As we had planned to spend the night in Sisophon and it was only lunchtime, a trip up to Banteay Chhmar was in order. We had heard the road was fairly easy. A few kilometers north of town I sought to avoid a large puddle by riding up on a small ridge to the side of the road. On the ridge a small bump sent bike and rider face and tailpipe first into the largest puddle in the province. I tried to excuse this as a test to determine the amphibious capabilities of a Honda XLR but it didn't work. Al stood there shaking his head, trying to suppress a laugh (or tears, it was difficult to tell). Trying to save some face I ask Al, "That was a tricky bump or, or, or am I wanker?" Well, we westerners don't concern ourselves much with face so Al promptly and emphatically replied, "You're a wanker."

Problem. Bike won't start. Muddy water is not the manufacturer's recommended motor oil. Al took off to get a pick-up truck and I stood around scratching my head and ass. Eventually we got a ride back to town and the motorbike shop spent an hour diddling with the bike before deciding that they couldn't do anything about it. Another shop got the bike running in seconds and neither Al nor myself have a clue as to what they did.

But so much for Banteay Chhmar. By this time it was too late to make the trip, so back to the hotel to change into clean, or in my case, dry clothes.

Second day, destination Pailin. I did pretty well on this stretch. The road to Battambang is for the most part, quite good. Attaining speeds of 110 km/h were possible, but whether advisable or not is another matter. But while the road to Battambang may be a snap, the road to Pailin sucks.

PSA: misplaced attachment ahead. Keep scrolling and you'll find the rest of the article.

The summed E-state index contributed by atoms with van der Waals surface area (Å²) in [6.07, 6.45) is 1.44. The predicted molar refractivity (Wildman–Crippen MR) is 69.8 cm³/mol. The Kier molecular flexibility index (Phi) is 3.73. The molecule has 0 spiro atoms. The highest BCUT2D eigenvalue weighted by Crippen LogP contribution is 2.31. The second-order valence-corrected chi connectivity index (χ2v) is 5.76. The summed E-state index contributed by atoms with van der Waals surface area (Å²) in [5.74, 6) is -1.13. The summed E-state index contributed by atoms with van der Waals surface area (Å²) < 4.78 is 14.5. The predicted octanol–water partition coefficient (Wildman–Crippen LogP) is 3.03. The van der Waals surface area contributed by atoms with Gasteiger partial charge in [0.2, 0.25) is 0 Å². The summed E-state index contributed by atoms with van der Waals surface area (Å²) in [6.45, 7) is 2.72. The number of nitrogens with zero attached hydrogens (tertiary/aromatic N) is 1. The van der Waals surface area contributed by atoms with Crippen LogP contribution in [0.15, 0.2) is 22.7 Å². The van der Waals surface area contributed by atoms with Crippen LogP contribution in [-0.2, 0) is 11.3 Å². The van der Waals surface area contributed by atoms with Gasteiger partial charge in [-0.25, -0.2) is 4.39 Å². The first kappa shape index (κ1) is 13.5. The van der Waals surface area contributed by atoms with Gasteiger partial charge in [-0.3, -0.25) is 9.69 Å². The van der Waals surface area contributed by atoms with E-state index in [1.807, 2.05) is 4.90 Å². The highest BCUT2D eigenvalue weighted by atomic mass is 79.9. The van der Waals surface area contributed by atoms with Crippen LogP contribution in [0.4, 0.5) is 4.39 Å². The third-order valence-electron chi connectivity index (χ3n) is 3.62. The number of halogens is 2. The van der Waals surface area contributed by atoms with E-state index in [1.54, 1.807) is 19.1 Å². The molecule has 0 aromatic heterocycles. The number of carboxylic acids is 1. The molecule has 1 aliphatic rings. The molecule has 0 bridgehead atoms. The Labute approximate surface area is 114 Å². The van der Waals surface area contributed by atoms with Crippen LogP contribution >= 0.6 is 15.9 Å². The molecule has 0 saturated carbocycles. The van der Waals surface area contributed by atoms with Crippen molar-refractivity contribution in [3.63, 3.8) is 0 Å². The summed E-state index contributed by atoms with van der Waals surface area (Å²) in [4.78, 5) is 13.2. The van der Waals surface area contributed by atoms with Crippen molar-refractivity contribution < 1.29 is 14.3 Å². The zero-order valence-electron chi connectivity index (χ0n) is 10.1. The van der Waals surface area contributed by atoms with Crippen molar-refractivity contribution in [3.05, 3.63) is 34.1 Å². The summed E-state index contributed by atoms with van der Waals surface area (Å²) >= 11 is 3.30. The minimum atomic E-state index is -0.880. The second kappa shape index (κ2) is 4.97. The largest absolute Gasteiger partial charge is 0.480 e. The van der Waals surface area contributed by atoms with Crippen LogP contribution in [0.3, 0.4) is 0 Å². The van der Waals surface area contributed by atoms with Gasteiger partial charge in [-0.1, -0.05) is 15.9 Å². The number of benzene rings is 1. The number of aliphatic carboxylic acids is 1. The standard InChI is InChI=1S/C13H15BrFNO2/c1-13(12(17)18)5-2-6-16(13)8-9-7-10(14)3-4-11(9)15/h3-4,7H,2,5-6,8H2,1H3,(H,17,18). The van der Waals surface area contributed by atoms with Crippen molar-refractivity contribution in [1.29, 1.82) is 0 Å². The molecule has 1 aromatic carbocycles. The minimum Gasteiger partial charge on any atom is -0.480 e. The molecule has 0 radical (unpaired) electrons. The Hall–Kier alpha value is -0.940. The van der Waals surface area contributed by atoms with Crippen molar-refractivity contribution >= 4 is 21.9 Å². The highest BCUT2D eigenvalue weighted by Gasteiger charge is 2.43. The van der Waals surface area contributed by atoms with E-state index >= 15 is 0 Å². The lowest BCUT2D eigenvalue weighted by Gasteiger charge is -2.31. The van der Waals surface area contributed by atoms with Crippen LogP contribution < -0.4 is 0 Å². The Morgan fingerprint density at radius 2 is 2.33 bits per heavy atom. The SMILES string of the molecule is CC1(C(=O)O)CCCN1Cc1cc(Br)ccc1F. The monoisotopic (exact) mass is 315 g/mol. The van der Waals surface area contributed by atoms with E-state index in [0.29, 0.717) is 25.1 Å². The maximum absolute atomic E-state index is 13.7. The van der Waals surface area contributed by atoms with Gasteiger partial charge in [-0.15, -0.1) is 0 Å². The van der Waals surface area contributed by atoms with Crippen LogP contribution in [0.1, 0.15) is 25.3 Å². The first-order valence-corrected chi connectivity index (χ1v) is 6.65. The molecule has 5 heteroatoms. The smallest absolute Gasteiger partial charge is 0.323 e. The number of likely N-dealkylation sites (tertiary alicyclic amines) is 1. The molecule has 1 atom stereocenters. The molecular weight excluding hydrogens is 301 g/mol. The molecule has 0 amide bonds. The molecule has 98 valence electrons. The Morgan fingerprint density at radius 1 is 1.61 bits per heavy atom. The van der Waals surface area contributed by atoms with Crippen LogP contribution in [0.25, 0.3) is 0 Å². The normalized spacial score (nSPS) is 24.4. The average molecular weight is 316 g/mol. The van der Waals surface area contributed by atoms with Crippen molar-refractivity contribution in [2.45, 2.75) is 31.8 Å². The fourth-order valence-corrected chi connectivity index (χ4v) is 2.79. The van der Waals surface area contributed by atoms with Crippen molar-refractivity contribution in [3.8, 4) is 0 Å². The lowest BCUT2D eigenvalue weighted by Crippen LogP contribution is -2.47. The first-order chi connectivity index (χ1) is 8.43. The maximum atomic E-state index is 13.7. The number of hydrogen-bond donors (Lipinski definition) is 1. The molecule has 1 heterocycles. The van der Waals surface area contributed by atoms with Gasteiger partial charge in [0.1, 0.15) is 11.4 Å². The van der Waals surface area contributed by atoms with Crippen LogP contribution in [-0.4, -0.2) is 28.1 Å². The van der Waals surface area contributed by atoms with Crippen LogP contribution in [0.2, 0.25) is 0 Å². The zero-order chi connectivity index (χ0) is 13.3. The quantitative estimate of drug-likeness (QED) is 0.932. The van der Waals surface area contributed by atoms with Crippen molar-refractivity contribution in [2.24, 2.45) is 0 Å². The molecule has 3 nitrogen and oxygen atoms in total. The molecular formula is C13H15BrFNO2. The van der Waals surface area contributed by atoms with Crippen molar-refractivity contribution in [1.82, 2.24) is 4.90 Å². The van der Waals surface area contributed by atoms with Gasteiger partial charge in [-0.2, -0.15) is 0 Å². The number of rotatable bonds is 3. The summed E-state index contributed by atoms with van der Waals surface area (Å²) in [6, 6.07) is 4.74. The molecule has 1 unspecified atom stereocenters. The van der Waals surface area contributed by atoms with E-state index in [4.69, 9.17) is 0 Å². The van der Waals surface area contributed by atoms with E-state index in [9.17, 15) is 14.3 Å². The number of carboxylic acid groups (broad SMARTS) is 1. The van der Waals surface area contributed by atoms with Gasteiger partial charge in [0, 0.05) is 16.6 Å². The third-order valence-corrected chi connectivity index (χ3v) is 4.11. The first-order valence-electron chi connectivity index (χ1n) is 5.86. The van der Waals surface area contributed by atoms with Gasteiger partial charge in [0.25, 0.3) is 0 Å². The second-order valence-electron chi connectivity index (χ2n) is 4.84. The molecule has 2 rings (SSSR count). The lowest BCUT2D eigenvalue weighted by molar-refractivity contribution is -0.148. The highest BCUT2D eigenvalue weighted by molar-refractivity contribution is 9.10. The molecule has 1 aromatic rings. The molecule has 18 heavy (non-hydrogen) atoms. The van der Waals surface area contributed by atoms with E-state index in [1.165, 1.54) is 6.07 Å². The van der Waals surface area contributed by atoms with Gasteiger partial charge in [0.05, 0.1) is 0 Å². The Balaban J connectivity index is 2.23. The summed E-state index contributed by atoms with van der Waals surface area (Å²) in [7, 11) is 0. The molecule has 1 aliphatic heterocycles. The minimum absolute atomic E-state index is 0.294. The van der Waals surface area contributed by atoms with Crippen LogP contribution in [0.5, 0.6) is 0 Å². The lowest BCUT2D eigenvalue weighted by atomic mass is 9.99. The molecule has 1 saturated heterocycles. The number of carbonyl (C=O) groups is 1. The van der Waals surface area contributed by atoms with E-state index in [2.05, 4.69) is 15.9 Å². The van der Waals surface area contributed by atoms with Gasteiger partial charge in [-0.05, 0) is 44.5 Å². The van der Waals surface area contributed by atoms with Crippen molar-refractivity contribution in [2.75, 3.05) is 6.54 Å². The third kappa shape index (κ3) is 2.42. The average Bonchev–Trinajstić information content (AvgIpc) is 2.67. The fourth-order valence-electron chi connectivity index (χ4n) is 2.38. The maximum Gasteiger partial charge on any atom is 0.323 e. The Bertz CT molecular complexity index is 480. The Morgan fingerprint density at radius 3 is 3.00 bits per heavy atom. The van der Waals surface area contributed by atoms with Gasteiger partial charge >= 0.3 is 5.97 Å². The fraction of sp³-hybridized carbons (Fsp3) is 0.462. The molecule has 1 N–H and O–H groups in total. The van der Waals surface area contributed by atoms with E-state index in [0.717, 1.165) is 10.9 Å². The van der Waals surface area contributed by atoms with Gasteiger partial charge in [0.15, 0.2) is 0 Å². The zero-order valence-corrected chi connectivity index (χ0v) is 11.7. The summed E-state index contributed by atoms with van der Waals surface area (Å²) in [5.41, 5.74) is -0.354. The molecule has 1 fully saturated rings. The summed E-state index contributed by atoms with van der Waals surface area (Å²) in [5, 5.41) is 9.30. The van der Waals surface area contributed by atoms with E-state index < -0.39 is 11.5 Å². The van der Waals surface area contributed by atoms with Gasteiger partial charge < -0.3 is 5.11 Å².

[photo right: Kids and mines, what a great combination! Northern Cardamom mountain range.]

It starts with an hour or two of broken tarmac which is a nightmare on your arms, followed by a never-ending line of five-foot long, two-foot deep potholes that can actually be a bit of fun once you get the rhythm of it - this assumes the potholes do their part by remaining reasonably uniform in their size. Potholes have no sense of uniformity. Finally, about fifteen kilometers from Pailin the road turns into freshly laid gravel that I comfortably cruised on at about seventy to eighty km/h. And the scenery starts to get very nice around here, too. The only challenge was just outside Pailin where the bridge was out, necessitating a ride through a river. By sheer luck, I got across without a problem. The fact that on the return I managed to find the deepest section of river and stall out in it only proves just how much luck was involved on the first pass.

Entering Pailin was a minor annoyance. It was Khmer New Year after all. All throughout northwest Cambodia (perhaps it's the Thai influence) this water throwing thing is becoming as much of a sadistic (and dangerous) ritual as it is in Thailand. The fun thing for kids and teenagers to do is fill plastic bags with water and fling them as hard as possible at passing motorists. This includes motorcycles. Getting hit by one of these at high speed is akin to having Mike Tyson punch you in the face. I have seen broken windshields on cars, I have seen motorcycles crash, and while I haven't seen it first hand, apparently these bags of water lead to several deaths a year due to accidents. The Cambodian government has made a reasonably successful effort to ban waterguns in urban areas during the Khmer New Year. Could the powers-that-be extend this to a nationwide ban on the water bags? Better yet, how about next year when some fourteen-year-old punk sends a motorbike crashing, possibly fatally, into a ditch, the authorities take the brat out and publicly execute the little shit. And you probably think I'm kidding.

I digress. Pailin. Nice town, get some rubies, find the casino, the brothel village, the old tank, or just sit in the courtyard restaurant of the Hang Meas Pailin Hotel, get sloshed, and learn key motorbiking terms which are the staple of any biker's vocabulary, words like "shag" and "tart".